He was in those days working with the best stock brokers of Merrill-Lynch. But that was what my Dad said even abut the top experts--not to listen to their advice about what to invest in.
Today I would have to temper (modify) this advice. Sometimes. Sapolsky mentioned on one of his utube videos [#22. min. 45 ]that if you take a lot of experts and take the average of all their estimates about the thing they are expert in then the medium turns out to be very close to the true value more than any one expert. But the caveat [condition] is they have to be experts in that field. For example given to Navy geologist temperature and some other variable the question was asked, "Where in the world would this be?" Take the collective answer of all and take the average. It came out within 300 meters of the right spot.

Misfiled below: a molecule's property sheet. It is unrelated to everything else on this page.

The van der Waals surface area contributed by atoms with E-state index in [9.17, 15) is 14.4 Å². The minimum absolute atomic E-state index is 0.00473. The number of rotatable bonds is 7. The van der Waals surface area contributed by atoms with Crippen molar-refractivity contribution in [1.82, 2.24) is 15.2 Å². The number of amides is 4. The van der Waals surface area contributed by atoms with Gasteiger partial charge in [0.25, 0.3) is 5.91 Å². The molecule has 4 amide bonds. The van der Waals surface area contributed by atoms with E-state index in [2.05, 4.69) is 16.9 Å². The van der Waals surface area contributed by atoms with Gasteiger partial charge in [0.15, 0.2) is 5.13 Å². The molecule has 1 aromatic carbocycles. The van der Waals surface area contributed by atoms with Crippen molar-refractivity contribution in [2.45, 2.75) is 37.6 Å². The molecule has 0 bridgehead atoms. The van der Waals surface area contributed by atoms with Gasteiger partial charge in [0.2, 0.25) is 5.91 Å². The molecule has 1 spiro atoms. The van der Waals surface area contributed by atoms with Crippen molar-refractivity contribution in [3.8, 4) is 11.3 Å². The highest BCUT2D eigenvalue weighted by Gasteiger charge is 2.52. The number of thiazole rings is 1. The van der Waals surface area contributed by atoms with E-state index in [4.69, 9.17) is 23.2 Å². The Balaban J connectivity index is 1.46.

So you really have to be expert enough to be able to tell who is a real expert and who really has just assumed expertise.
[Mainly the reason my Dad went into business instead of continuing in science was as far as I understood was the his project of creating satellite communication by lasers was completed for NASA and he no longer wanted to be under the thumb of an any employer. He wanted to be self employed. He was tired I think of taking orders and thought he could do better n his own.